I've been going through a similar thought process. Even the cheap 150w inverter states that it can do better with a direct connection. I fixed really the only outstanding issue I had, which was being able to boondock with the DVD player, and that is mostly because in the local camping areas, getting TV reception is not common (mountains).

That's one reason that I don't know if spending time and energy on a bigger inverter capability is worth it. The only places I would need it are the same state parks that its not common to be able to get internet via my cell phone, and thus I would have a computer that wasn't very useful. The computer is useful now, but that is in trailer parks with full hookups.
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Old 09-11-2013, 09:00 PM   #23
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So as a follow up:

I got a small inverter, non-pure sine, just because it was cheap ($30). It indeed drives the DVD player but fails on my computer, which is actually quite small, an ITX in a mini case. It is a 150 watt unit.

I found that most solar chargers expect to be able to work with other chargers in the same circuit.

I also found that installing an inverter/charger basically means you retire the charger/converter entirely. I admit I am still confused as to how a system both charges a battery and uses the 12v output at the same time, but that does seem to be what the maker assumes.

Scott
Most 12V systems are all tied togther. Battery, lights, motors, etc. all share voltage. So if something has low volts (empty battery, motor needing power to turn) then the converter increases voltage output to keep voltage in the system within it's specs. Once voltage rises (battery is full, motor stops needing power to turn) then it lowers output to what it deems necessary. Everything shares.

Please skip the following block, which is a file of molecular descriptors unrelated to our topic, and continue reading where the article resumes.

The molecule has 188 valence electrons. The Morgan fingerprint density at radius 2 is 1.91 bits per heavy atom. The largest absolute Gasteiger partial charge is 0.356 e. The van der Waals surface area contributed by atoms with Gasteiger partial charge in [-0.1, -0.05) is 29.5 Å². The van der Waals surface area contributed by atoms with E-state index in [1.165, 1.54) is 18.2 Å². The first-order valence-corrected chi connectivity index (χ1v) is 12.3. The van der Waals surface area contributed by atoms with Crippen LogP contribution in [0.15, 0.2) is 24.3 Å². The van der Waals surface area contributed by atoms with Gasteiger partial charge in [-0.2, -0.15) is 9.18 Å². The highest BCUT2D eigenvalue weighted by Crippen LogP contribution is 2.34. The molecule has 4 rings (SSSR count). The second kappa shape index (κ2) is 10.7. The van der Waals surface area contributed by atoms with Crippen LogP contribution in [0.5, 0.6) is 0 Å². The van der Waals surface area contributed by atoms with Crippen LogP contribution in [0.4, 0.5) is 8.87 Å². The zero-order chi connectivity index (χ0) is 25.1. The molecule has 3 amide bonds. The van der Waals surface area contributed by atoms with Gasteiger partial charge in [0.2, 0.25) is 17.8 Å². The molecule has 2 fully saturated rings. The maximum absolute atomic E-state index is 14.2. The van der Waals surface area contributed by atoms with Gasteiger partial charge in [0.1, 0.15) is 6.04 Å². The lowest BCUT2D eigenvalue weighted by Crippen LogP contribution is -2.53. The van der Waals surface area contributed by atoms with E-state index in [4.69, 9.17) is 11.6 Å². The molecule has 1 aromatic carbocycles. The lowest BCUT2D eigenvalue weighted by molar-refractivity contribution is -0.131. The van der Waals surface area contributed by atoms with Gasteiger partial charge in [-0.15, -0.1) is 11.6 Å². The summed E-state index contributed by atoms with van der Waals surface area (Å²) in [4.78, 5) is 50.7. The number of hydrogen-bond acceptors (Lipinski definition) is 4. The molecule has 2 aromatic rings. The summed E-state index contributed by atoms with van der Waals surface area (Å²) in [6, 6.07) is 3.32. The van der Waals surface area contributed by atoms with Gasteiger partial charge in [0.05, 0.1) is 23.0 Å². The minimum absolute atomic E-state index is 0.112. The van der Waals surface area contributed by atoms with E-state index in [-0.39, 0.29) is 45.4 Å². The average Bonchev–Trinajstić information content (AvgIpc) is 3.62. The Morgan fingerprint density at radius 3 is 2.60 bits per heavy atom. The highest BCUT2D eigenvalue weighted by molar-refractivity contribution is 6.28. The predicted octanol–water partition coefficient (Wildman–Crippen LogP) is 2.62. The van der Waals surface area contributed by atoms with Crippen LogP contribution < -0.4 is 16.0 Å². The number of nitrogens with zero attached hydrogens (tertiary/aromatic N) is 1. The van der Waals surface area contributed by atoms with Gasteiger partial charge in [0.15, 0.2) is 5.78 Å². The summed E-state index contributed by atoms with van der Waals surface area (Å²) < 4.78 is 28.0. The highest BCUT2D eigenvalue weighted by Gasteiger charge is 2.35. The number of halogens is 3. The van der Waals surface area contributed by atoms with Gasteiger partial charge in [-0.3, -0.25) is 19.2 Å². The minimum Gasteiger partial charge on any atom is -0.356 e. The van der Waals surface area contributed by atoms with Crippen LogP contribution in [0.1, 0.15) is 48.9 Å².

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Old 09-12-2013, 07:03 AM   #24
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So final question: No matter what the arrangement, ultimately I am going to have both a 110v driven charger and a solar panel charger in the same system. What keeps them from fighting with each other? Do I have to switch one of them out?

Thanks for all the good answers.

Scott
Your small/cheap less than 50w solar panel systems only have a diode to prevent backflow of power to the panel. So no need to do anything. Of course a 50w panel is useless other than to maintain batteries during storage.

In your case, I wouldn't use less than 300w and the more the better. Anything over 50w you want a charge controller. With one of those, it monitors the batteries and charges them as needed. If you introduce your 120v charger, the controllers for both work charging out themselves. Again, nothing you need to do.
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Old 09-12-2013, 12:54 PM   #25
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If you wanted a "Whole house" inverter (Which I do not recommend) First, put in a lot more batteires, at least 3 pair of six volt or 3 8-D 12 volt.